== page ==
Today, Pope Francis celebrated his 83rd birthday. According to Vatican News,

The Church and the world [are] celebrating together with him in an outpouring of affection.

Thousands of e-mails have been arriving, along with letters from children.

Millions of people have chosen social networks to communicate their thoughts and prayers beneath a picture of the Holy Father published on “Franciscus”, his official Instagram account.

Other messages have been arriving from world and religious leaders, including one from the Pope Emeritus, Benedict XVI.

Here is a fun video created by Vatican News:


The occasion of his birthday reminded me of one of his early Wednesday audiences, where he gave the faithful a “homework” assignment–to find out the date of their baptism, which he described as their “second birthday.”

All of you know the day on which you were born and you celebrate it as your birthday, don’t you? We all celebrate our birthday. I ask you a question, that I have already asked several times, but I’ll ask it again: who among you remembers the date of your Baptism? Raise your hands: they are few (and I am not asking the Bishops so as not to embarrass them…). Let’s do something: today, when you go home, find out what day you were baptized, look for it, because this is your second birthday. The first birthday is the day you came into life and the second birthday is the one on which you came into the Church. Will you do this? This is your homework: find out the day on which you were born to the Church, and give thanks to the Lord, because at Baptism he has opened the door of his Church to us. At the same time, Baptism is tied to our faith in the remission of sins. The Sacrament of Penance or Confession is, in fact, like a “second baptism” that refers back always to the first to strengthen and renew it. In this sense, the day of our Baptism is the point of departure for this most beautiful journey, a journey towards God that lasts a lifetime, a journey of conversion that is continually sustained by the Sacrament of Penance. Think about this: when we go to confess our weaknesses, our sins, we go to ask the pardon of Jesus, but we also go to renew our Baptism through his forgiveness. And this is beautiful, it is like celebrating the day of Baptism in every Confession. Therefore, Confession is not a matter of sitting down in a torture chamber, rather it is a celebration. Confession is for the baptized! To keep clean the white garment of our Christian dignity!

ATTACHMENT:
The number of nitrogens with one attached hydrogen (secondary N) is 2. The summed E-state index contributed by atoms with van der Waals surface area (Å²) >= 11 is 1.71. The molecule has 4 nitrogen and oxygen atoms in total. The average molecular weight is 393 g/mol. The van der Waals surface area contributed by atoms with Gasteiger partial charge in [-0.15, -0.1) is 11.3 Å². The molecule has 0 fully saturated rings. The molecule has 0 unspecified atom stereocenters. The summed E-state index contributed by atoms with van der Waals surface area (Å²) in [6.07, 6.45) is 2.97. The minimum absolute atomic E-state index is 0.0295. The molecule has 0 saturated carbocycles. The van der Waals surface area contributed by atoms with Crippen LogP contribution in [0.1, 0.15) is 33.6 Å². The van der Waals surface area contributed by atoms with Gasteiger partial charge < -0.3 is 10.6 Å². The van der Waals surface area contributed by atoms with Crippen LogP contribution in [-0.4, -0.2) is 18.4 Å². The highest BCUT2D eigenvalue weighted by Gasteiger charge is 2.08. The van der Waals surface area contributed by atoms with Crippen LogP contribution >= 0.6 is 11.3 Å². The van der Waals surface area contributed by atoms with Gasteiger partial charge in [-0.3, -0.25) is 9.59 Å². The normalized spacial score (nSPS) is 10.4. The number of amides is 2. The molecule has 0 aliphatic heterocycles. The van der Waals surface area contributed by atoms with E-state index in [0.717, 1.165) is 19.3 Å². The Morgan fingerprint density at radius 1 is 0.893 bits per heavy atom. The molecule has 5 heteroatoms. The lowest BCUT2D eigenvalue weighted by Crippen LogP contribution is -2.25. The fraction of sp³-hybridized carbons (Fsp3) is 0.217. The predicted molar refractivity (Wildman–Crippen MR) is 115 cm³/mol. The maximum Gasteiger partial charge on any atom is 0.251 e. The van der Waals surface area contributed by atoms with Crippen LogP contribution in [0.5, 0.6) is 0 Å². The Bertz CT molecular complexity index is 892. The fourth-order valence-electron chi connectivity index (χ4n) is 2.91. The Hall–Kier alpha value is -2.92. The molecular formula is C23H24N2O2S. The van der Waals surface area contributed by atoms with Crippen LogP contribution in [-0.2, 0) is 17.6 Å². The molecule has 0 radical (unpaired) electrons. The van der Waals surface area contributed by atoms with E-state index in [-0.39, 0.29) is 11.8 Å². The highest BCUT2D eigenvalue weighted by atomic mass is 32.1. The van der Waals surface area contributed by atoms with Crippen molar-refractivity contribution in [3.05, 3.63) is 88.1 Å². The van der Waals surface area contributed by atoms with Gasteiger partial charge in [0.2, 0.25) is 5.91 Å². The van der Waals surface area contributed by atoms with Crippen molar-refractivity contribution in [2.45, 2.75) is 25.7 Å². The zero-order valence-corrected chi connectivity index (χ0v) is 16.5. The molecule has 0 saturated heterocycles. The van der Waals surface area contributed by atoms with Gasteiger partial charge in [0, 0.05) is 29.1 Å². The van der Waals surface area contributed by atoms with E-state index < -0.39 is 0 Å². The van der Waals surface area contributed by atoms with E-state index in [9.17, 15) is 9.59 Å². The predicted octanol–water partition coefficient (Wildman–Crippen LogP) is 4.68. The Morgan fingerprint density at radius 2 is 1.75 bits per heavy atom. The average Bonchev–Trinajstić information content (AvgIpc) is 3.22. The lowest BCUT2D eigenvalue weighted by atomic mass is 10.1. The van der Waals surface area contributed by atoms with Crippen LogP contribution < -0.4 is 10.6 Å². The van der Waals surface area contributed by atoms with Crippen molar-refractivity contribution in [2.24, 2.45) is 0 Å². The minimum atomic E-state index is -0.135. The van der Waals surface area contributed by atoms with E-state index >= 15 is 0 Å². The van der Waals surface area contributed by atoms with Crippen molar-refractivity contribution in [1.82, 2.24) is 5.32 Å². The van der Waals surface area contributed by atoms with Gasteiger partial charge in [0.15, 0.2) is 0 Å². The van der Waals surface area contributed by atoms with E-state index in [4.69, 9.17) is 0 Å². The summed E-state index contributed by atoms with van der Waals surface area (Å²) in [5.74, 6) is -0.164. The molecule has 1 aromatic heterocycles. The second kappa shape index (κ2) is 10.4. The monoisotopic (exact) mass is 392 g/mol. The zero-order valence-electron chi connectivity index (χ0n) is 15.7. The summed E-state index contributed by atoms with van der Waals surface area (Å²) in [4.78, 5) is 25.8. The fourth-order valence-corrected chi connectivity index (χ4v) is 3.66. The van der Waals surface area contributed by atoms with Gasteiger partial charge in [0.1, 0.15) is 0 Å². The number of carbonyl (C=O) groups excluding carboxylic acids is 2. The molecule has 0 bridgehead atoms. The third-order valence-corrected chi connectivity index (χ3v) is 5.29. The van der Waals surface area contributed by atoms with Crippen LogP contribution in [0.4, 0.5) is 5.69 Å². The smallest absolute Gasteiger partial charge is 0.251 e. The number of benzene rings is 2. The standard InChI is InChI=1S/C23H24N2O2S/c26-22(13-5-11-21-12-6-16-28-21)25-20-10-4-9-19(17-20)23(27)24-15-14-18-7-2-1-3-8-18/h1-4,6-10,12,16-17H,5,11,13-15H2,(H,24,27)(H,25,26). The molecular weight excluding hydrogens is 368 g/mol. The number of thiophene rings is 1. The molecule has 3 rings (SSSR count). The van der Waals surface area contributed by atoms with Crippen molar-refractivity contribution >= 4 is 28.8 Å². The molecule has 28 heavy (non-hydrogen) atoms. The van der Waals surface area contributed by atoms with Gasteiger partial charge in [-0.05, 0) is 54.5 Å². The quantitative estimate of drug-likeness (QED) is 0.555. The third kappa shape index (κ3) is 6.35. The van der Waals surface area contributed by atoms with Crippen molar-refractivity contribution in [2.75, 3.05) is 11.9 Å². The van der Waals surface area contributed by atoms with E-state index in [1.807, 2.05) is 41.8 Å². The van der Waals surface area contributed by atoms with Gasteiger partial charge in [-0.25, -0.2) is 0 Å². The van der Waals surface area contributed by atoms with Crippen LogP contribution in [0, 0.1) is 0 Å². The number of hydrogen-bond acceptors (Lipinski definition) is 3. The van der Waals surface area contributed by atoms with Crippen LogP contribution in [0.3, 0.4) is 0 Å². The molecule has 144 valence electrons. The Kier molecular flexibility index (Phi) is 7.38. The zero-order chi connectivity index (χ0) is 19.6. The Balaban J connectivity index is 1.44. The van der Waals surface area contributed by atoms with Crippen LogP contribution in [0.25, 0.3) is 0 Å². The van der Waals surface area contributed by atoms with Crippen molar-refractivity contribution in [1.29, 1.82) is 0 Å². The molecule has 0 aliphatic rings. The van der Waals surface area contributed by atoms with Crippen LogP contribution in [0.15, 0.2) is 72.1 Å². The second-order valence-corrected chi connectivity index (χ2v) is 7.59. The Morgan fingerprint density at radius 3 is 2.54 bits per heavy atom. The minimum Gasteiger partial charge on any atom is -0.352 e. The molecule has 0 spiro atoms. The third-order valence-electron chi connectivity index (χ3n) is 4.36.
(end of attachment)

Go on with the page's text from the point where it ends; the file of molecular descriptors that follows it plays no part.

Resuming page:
We can ask ourselves: is Baptism, for me, a fact of the past, relegated to a date, that date which you are going to go look for today, or is it a living reality, that pertains to my present, to every moment? Do you feel strong, with the strength that Christ gave you by his death and his Resurrection? Or do you feel low, without strength? Baptism gives strength and it gives light. Do you feel enlightened, with that light that comes from Christ? Are you a man or woman of light? Or are you a dark person, without the light of Jesus? We need to take the grace of Baptism, which is a gift, and become a light for all people!

(Mine is September 30, in case you were wondering.)

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Mike Lewis is the founding managing editor of Where Peter Is. He and Jeannie Gaffigan co-host Field Hospital, a U.S. Catholic podcast.

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